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Special Features | National

Infinite space inside this small shanty at the UP Sunken Garden: You have to see it to believe it

Spectators take a selfie outside Mark Justiniani's "The Settlement". Photo by Bernard Testa, InterAksyon.
The online news portal of TV5

The Sunken Garden of the University of the Philippines Diliman is now home to a shanty, into which passersby are very much welcome.

This is "The Settlement", an installation created by artist Mark Justiniani, and which had recently been transferred from outside the Ayala Museum in Makati to coincide with Art Fair Philippines 2017.

Inside is a room full of mirrors, as well as sculptures of workers' tools, bread, a manananggal, Andres Bonifacio, and the Aguinaldo hall of Malacañang Palace, where the Cabinet convenes. The floor is made of glass, under which are more mirrors, giving the spectator a feeling of hovering over nothingness, infinitely.

By throwing in elements from Philippine history, coupled with glass and mirrors, Justiniani has made a space where students can reflect: "Where are we now?".

Artist Mark Justiniani at the Sunken Garden of the University of the Philippines Diliman, with his installation, "The Settlement", in the background. Photo by Bernard Testa, InterAksyon.

"There is a conflict between two types ng power. At the right is Malacanang. Historically, I placed Bonifacio at the left, and through the mirrors had him cross over to the opposite side. I placed his ghost and the torn cedulas in the Aguinaldo hall of Malacanang. Thing like that. We cross over, like an intersection. We need to cross the bridge to what seems like a promise, which is actually just an illusion. Only the first few steps are real," Justiniani told InterAksyon on Thursday, the second day of the exhibit.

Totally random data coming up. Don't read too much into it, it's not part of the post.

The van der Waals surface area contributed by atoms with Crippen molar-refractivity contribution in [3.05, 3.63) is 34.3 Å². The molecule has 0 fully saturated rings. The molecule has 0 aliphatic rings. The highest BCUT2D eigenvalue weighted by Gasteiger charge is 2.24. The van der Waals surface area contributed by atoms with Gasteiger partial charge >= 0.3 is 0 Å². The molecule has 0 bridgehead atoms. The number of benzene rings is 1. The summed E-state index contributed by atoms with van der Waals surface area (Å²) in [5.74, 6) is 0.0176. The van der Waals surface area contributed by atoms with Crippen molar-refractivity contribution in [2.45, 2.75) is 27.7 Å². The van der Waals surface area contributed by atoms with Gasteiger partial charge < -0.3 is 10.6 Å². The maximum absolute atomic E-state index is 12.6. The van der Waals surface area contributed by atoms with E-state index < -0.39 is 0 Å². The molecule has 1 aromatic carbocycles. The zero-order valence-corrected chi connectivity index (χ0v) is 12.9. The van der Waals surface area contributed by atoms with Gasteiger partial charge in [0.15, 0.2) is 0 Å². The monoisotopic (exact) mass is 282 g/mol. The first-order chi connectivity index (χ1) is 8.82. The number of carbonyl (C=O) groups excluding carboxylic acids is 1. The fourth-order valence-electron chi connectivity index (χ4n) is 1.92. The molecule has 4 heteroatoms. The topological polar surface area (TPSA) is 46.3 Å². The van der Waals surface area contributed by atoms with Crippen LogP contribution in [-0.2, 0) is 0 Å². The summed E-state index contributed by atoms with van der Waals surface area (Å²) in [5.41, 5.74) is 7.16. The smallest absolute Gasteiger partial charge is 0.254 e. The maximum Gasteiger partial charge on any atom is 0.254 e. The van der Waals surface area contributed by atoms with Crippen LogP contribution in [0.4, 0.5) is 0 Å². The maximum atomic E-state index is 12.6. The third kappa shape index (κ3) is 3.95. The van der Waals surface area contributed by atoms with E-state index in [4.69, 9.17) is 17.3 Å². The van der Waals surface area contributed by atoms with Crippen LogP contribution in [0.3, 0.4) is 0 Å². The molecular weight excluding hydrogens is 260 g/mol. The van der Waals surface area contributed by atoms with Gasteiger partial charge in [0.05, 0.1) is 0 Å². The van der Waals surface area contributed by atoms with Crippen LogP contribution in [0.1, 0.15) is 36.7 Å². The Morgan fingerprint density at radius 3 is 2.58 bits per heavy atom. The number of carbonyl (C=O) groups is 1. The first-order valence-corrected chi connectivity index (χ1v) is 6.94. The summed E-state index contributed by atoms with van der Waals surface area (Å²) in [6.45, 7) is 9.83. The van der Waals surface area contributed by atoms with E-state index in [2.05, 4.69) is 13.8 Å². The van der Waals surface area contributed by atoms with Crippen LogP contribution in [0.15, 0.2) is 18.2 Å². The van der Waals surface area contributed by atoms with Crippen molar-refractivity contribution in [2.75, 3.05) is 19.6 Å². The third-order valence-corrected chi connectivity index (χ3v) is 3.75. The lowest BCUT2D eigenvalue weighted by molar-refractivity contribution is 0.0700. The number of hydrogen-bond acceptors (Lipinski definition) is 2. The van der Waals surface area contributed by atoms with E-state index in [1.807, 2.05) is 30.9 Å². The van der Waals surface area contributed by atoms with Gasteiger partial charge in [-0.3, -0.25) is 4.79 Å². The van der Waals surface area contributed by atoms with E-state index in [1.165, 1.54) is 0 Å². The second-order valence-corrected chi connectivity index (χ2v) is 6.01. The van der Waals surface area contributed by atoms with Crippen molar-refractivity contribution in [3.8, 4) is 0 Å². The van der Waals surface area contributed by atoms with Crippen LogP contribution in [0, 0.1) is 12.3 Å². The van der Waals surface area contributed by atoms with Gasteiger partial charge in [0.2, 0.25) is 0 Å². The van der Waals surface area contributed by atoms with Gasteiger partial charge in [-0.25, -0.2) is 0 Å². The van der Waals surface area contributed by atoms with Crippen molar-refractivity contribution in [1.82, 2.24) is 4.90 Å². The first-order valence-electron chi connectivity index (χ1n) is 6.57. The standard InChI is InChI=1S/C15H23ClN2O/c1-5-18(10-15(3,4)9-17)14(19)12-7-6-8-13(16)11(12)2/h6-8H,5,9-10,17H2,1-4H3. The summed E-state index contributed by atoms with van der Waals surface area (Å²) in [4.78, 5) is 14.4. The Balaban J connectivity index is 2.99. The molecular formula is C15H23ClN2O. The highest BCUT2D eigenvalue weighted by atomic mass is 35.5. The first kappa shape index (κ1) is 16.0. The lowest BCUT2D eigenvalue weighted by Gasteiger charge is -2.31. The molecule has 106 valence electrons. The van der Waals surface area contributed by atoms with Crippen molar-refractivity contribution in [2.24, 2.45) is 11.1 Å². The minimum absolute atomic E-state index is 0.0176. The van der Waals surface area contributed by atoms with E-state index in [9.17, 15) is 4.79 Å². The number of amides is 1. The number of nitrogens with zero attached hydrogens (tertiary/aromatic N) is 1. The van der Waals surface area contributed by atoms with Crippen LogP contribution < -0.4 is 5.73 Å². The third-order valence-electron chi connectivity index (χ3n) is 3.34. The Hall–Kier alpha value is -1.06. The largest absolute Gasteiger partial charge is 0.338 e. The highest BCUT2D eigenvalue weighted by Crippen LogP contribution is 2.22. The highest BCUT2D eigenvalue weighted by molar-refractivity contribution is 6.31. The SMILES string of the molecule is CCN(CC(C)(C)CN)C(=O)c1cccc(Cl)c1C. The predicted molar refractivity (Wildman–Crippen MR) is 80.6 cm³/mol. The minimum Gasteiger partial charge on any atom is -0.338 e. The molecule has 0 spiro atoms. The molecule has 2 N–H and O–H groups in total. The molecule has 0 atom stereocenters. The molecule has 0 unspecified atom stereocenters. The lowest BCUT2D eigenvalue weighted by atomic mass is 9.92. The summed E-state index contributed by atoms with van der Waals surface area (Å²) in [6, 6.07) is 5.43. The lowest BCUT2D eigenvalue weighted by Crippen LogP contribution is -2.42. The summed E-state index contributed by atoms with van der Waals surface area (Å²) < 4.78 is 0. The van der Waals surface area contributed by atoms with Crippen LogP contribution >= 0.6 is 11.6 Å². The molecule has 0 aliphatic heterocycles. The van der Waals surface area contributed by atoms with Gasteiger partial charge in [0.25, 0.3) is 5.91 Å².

"The Settlement" is part of "Looking for Juan", the public art program of the Center for Art, New Ventures and Sustainable Development (CANVAS). Each year they collaborate with artists to use art as a way to tackle certain social issues.

For 2017, CANVAS executive director Gigo Alampay had this prompt for Justiniani: "Say something about Martial Law."

College of Fine Arts professor Rommel Joson believes The Settlement is a microcosm of the Philippines. 

"You are in the center of the layers of history. There's Balanginga (massacre), the bombs, World War II. There are so many symbols. And all art is like that. My take on it is... The Settlement is a time capsule of the Philippines' history," he said.

A spectator takes a photo inside "The Settlement" by Mark Justiniani. Photo by Bernard Testa, InterAksyon.

One of those who had experienced the work of art for herself was student Blush Pauline Bergante. She was fascinated at how the installation was so small from the outside, but seemed so large inside.

"It's cool!" she said. The Business Economics major found out about it through Twitter, which plays its own part in the country's history.

Justiniani hopes that young art aficionados like her can find lessons from the past in what he has created.

"The Settlement" is open to the public every day from 6:00 a.m. to 7:00 p.m. until March 10.

Read more about it here:

Curious passersby seek to enter Mark Justiniani's "The Settlement". Photo by Bernard Testa, InterAksyon.